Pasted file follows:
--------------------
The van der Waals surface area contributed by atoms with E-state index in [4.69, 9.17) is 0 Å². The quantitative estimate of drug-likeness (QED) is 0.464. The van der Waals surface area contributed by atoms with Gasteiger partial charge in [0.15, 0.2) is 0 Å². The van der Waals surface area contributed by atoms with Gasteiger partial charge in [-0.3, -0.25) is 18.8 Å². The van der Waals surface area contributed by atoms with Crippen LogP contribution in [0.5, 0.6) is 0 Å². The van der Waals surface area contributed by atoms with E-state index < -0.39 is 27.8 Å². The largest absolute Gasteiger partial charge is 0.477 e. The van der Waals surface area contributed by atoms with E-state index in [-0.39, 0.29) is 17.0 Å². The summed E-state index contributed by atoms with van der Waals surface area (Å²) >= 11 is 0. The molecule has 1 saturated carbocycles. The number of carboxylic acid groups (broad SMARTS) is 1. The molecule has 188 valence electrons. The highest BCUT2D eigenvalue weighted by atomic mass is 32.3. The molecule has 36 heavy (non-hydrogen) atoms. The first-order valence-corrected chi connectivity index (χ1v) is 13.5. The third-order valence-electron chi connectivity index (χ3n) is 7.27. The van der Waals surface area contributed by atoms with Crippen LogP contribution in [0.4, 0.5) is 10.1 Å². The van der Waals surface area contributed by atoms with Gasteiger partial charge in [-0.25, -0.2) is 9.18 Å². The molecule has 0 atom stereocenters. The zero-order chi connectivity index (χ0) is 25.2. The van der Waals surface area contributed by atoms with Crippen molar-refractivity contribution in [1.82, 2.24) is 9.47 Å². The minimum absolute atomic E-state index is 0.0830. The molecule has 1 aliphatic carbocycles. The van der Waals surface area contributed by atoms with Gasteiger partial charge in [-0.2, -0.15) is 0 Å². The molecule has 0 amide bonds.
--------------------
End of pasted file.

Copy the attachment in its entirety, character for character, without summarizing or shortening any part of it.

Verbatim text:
The van der Waals surface area contributed by atoms with E-state index in [4.69, 9.17) is 0 Å². The quantitative estimate of drug-likeness (QED) is 0.464. The van der Waals surface area contributed by atoms with Gasteiger partial charge in [0.15, 0.2) is 0 Å². The van der Waals surface area contributed by atoms with Gasteiger partial charge in [-0.3, -0.25) is 18.8 Å². The van der Waals surface area contributed by atoms with Crippen LogP contribution in [0.5, 0.6) is 0 Å². The van der Waals surface area contributed by atoms with E-state index < -0.39 is 27.8 Å². The largest absolute Gasteiger partial charge is 0.477 e. The van der Waals surface area contributed by atoms with E-state index in [-0.39, 0.29) is 17.0 Å². The summed E-state index contributed by atoms with van der Waals surface area (Å²) >= 11 is 0. The molecule has 1 saturated carbocycles. The number of carboxylic acid groups (broad SMARTS) is 1. The molecule has 188 valence electrons. The highest BCUT2D eigenvalue weighted by atomic mass is 32.3. The molecule has 36 heavy (non-hydrogen) atoms. The first-order valence-corrected chi connectivity index (χ1v) is 13.5. The third-order valence-electron chi connectivity index (χ3n) is 7.27. The van der Waals surface area contributed by atoms with Crippen LogP contribution in [0.4, 0.5) is 10.1 Å². The van der Waals surface area contributed by atoms with Gasteiger partial charge in [-0.25, -0.2) is 9.18 Å². The molecule has 0 atom stereocenters. The zero-order chi connectivity index (χ0) is 25.2. The van der Waals surface area contributed by atoms with Crippen molar-refractivity contribution in [1.82, 2.24) is 9.47 Å². The minimum absolute atomic E-state index is 0.0830. The molecule has 1 aliphatic carbocycles. The van der Waals surface area contributed by atoms with Gasteiger partial charge in [-0.2, -0.15) is 0 Å². The molecule has 0 amide bonds.